The "academicification" of 7-10 HPE: a critical reflection


By Yasmin Atwani, Board Member
ACHPER Queensland

Most learning areas are no stranger to the pressure of preparing students for the increasing demands of Senior Syllabuses. It is becoming increasingly common for schools and subject leaders to shape the 7-10 Australian Curriculum interpretations and align as closely as possible to the subject matter, assessment modes and cognitive demands of Senior Subject Syllabuses.

Although this trickledown effect from increases in academic rigour in the new ATAR system may seem like a natural progression for Health and Physical Education as a learning area, there remains much to discuss. This article is written in support of protecting the fidelity of our approach to teaching Year 7-10 HPE and maintaining its status as an educative tool intended to provide socially accessible Health and Physical Education. 


For HPE, this trend has appeared in Year 7 to 10 classrooms in many forms. My discussions with colleagues and peers as well as experiences from my first year of teaching have pointed to the omission of key ‘life-based’ units of the likes of alcohol and drug education to make room for ones more aligned to senior subject matter. Further, it has become increasingly common for schools to sharply increase assessment demands, employing assessment modes and stipulations well beyond the recommendations made by the QCAA 7-10 Assessment Techniques and Conditions Framework. The pressures for 7-10 HPE to mirror senior demands makes the 7-10 HPE curriculum less accessible to all students and congests an already time-poor learning area.

My primary concern lies in the abandonment of our responsibility to contribute to graduating young people that understand how to make responsible and safe decisions as young adults and beyond. Many young people, especially from disadvantaged populations (e.g. EALD students) rely on 7-10 HPE as perhaps their only source of formal health education. As the academic pressures of HPE continue to rise, so too does student disengagement, as young people start to see the subject as being ‘too hard’. The reality remains that most students in our junior secondary classrooms never go on to enrol in a Senior Health or Physical Education subject. These young people may never use the academic skills of the Senior Curriculum however will leave school and require skills to lead productive, safe, and healthy lives.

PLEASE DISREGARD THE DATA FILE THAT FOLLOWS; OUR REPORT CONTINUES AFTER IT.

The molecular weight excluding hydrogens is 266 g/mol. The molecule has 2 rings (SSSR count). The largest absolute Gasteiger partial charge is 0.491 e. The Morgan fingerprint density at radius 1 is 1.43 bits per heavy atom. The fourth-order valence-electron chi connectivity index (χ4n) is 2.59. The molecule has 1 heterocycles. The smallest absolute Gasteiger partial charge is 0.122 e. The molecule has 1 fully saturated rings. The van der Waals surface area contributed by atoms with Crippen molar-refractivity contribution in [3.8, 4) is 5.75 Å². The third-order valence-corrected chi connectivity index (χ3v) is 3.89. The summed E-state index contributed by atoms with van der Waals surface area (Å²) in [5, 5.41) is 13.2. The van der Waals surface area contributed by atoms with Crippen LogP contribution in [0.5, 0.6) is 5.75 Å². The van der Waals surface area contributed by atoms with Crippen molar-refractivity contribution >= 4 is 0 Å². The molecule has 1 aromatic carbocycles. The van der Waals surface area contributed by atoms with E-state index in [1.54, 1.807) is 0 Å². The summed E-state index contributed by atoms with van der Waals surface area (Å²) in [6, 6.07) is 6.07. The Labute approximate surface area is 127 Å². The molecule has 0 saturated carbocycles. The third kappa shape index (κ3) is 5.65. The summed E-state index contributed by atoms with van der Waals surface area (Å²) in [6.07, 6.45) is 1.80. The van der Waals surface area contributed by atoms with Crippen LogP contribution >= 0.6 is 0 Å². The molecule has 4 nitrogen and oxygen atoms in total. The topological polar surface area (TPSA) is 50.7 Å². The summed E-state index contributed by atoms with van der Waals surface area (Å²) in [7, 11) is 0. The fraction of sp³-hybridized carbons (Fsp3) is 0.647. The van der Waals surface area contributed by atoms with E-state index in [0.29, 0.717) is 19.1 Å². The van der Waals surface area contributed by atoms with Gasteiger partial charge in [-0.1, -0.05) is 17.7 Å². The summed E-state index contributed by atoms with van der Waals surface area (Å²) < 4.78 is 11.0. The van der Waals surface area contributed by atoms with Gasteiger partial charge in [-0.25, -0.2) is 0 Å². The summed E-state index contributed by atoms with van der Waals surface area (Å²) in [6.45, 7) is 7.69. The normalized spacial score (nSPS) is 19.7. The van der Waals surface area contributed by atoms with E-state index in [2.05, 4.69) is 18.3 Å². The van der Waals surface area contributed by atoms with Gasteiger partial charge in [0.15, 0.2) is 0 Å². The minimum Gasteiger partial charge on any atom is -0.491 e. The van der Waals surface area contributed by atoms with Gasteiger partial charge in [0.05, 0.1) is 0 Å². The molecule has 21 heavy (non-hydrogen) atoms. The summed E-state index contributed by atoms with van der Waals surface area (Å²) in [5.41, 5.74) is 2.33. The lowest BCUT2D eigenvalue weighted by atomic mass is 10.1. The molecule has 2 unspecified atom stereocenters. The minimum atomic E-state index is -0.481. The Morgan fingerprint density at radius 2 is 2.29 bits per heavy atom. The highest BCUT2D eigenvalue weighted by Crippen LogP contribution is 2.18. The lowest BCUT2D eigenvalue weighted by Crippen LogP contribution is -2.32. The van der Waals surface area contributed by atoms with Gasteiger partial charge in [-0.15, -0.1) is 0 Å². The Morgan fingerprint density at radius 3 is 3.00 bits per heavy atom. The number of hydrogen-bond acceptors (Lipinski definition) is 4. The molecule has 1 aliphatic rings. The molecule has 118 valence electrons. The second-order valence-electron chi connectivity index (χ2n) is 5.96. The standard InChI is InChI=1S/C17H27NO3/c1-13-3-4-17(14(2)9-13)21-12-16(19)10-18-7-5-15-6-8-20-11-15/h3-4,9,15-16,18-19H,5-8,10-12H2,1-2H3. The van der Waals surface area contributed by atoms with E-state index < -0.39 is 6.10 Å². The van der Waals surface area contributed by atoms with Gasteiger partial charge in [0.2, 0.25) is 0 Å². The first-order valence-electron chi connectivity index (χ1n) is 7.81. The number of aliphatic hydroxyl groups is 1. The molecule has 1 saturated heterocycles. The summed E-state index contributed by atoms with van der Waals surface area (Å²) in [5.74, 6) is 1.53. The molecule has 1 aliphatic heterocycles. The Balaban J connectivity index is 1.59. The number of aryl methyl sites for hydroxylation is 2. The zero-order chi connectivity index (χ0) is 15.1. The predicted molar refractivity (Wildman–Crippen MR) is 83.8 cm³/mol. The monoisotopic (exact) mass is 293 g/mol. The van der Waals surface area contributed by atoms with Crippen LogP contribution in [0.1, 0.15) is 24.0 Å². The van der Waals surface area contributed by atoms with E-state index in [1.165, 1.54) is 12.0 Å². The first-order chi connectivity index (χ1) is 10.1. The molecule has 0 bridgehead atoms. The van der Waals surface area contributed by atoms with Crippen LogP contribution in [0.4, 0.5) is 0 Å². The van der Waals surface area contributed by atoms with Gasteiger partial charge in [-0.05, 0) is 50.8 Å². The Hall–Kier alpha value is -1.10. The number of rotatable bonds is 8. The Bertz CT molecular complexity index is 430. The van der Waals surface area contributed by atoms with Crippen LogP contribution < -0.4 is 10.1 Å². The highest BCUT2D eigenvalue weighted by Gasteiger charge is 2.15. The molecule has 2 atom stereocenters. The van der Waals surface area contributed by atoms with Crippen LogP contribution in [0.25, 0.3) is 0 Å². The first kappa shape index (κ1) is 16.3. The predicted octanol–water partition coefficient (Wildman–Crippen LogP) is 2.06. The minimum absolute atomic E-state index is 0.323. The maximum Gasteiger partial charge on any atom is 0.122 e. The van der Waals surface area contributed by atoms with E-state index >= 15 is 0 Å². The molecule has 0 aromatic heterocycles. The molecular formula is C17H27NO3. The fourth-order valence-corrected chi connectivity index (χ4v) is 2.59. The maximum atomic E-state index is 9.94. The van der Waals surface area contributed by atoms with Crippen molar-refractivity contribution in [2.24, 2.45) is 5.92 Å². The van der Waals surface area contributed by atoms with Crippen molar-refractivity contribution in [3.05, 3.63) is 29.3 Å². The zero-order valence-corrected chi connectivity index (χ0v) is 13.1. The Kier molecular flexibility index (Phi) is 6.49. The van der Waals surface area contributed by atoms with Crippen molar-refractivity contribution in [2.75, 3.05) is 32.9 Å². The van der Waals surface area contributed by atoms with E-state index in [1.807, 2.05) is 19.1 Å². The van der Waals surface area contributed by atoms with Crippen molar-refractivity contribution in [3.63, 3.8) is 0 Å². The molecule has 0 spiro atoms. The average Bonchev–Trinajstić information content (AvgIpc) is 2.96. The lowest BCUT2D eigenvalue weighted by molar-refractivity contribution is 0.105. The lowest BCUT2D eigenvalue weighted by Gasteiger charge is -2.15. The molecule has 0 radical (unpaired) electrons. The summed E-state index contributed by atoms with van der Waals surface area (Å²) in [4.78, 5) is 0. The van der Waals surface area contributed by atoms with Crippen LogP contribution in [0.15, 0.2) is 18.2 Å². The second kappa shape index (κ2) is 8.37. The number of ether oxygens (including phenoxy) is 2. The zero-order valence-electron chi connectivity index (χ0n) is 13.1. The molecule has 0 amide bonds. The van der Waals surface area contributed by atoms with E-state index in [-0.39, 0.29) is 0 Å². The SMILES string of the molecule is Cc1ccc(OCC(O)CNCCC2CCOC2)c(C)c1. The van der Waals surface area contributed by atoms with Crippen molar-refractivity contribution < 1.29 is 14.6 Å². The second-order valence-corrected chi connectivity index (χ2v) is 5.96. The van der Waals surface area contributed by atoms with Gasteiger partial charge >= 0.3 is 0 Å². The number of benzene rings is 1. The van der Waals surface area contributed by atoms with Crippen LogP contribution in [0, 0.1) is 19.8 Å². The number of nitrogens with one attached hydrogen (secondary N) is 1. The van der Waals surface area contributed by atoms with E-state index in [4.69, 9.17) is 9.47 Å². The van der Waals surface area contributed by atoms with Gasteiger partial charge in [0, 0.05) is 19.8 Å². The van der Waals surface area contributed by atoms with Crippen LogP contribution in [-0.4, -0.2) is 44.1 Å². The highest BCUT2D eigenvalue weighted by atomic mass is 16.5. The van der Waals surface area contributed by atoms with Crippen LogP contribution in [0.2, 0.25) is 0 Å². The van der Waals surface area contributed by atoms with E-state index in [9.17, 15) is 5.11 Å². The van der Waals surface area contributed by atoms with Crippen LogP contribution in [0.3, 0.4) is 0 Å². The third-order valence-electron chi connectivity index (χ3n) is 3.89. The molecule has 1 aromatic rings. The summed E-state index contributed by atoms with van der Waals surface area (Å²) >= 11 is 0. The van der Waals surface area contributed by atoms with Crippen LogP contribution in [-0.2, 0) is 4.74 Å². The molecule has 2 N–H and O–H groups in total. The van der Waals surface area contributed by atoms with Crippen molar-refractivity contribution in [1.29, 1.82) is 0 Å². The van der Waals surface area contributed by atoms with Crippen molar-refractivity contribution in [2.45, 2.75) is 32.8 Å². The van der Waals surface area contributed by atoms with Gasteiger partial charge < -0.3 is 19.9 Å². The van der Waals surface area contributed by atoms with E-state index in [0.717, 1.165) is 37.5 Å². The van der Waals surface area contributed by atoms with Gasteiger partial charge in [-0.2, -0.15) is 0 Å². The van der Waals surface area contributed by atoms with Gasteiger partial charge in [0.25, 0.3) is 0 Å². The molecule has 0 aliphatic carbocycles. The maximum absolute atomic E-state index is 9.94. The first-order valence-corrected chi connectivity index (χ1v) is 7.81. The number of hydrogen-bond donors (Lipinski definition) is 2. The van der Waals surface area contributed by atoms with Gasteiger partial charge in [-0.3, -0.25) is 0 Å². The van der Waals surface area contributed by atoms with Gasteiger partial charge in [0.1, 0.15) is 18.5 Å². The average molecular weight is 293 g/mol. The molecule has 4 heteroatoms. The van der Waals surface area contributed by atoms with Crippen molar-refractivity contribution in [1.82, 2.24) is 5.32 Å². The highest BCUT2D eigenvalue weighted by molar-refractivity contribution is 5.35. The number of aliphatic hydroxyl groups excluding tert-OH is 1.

Being a teenager in 2022 is pronounced with complexity and health challenges unique to this generation moulded by technology, pandemic survival, and cultural change. Young people wrestle with anxiety more than ever. The rise of vaping and drug culture silently festers below the surface. Issues of respect and consent remain under addressed. If there has ever been a time to protect the educative purpose of 7-10 HPE, it is now. 

I feel there is real fallacy and danger in the pursuit of transforming Health and Physical Education into what could be described as a typically ‘academic’ subject. The reality is, HPE attains its primary value and recognition from its position as one of the only subjects taught in schools that has the capacity to truly touch and change the life trajectory of every single young person that it reaches. It is this that makes HPE unique and in this that my fear lies as we slowly tinker away from this core educative purpose. 

My secondary concern lies in the possible impacts of this trend on teacher feelings of motivation and contentment. In conversations with fellow preservice teachers during my time at university, it was apparent that a vast majority of individuals enrolling in HPE Teacher Education courses sought a career made purposeful by the mission of educating young people on how to live healthier lives. I have seen inspired, motivated, and eager beginning teachers enter the classroom with a clear vision of achieving this calling, only to turn away from the subject, disenchanted by an inability to align this vision with the "academicification" of 7-10 HPE. 

My hope in sharing this reflection is not to detract from the value and growth that comes from all Australian Curriculum aligned junior secondary HPE units of learning. I however aim to provoke a discussion into the potential conflict between the temptations of ‘getting ahead’ in secondary preparation and the core objectives that bring the most value to our subject area and roles as teachers of health and physical education. 

Contact Yasmin here.